Rescuing an Elephant

by Piper & filed under Africa, Blog, Wild life.

I actually wrote this about a week ago, but I am just able to get proper internet to upload it.

I am so glad to finally be in the Mara, sitting in front of my beautiful Safari tent, taking a mid day break, just relaxing and listening to the beautiful sounds of Africa. This is an experience everyone should have, at least once in life. I have been fortunate to experience this many times in the past 6 years and it is still just as fantastic as the first.

It has been hard to post from the field, but hope to have more ready soon, so when I get back into Nairobi, I can just upload them.

After about 2 weeks, I was finally able to get out of Nairobi. The team headed to East Tsavo to meet with the senior warden. From there we headed to Salt Lick, a private reserve, for some fieldwork, mainly desnaring. When we arrived, we were notified of a buffalo with a snare around its leg and waited for the vet to arrive. However, when the vet arrived from the David Sheldrick Wildlife trust (the organization that runs the elephant orphanage) we discovered it was actually an Elephant with a wounded leg.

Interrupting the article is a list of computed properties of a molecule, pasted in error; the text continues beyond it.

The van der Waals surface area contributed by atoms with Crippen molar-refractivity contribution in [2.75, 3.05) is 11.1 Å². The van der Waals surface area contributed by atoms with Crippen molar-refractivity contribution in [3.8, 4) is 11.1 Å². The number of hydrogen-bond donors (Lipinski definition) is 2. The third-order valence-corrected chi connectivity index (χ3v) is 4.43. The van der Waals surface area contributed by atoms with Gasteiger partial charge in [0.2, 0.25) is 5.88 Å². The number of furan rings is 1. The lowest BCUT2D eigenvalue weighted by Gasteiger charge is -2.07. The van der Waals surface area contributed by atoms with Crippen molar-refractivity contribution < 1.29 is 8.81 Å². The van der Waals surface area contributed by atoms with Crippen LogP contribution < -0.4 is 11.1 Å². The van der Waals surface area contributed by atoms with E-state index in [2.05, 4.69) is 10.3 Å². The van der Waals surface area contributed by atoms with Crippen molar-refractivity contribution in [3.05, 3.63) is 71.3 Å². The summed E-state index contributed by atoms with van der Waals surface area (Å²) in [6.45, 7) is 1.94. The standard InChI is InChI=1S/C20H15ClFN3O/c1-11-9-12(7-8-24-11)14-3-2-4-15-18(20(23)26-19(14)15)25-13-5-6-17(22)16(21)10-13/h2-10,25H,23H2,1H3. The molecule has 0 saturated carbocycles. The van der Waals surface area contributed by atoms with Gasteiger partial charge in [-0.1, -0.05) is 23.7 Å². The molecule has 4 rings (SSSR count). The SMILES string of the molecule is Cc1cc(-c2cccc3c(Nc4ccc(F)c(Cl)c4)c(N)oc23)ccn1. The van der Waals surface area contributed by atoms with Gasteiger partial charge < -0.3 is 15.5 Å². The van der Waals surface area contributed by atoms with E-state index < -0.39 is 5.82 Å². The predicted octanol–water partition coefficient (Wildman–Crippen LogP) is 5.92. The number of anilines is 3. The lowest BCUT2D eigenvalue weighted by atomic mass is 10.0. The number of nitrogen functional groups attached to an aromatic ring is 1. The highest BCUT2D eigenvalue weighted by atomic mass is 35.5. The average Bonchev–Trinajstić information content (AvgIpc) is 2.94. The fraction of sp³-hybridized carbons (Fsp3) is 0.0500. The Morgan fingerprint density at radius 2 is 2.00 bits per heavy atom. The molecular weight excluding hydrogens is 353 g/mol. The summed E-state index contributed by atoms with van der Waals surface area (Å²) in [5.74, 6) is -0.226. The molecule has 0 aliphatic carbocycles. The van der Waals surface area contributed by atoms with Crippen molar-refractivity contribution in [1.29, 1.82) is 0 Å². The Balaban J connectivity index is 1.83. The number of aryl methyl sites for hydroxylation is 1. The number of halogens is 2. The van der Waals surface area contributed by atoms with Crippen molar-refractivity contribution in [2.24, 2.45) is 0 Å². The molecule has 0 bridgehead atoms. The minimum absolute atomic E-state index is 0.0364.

I was put into the vehicle with the rangers and raced out for a briefing, before they proceeded with darting the elephant.  It was one of the most thrilling experiences; one of the many I have had through the lens of my camera. Even with the debriefing, it was a challenge to photograph. It was the perfect time of day, the beautiful golden light was lurking, but the elephant went down in the wrong direction, and I thought it best not to ask if we had time to shift him.

I have included a few graphic images, but thought it was important to the story and the dedication of the team in helping this amazing free roaming animal.

Darting an Elephant

The dart is on the left side.

Getting ready to pull the elephant to it’s side







Falling to it’s side


Keeping him cool


Cleaning the wound




Spraying antiseptic


Preparing to revive him














Since my arrival in Africa I have witnessed  the great work David Sheldrick Wildlife trust organization.  The work they do is amazing and I can stand behind telling you that the funds they receive are used for the purpose in which they are donated. To learn more, visit their website,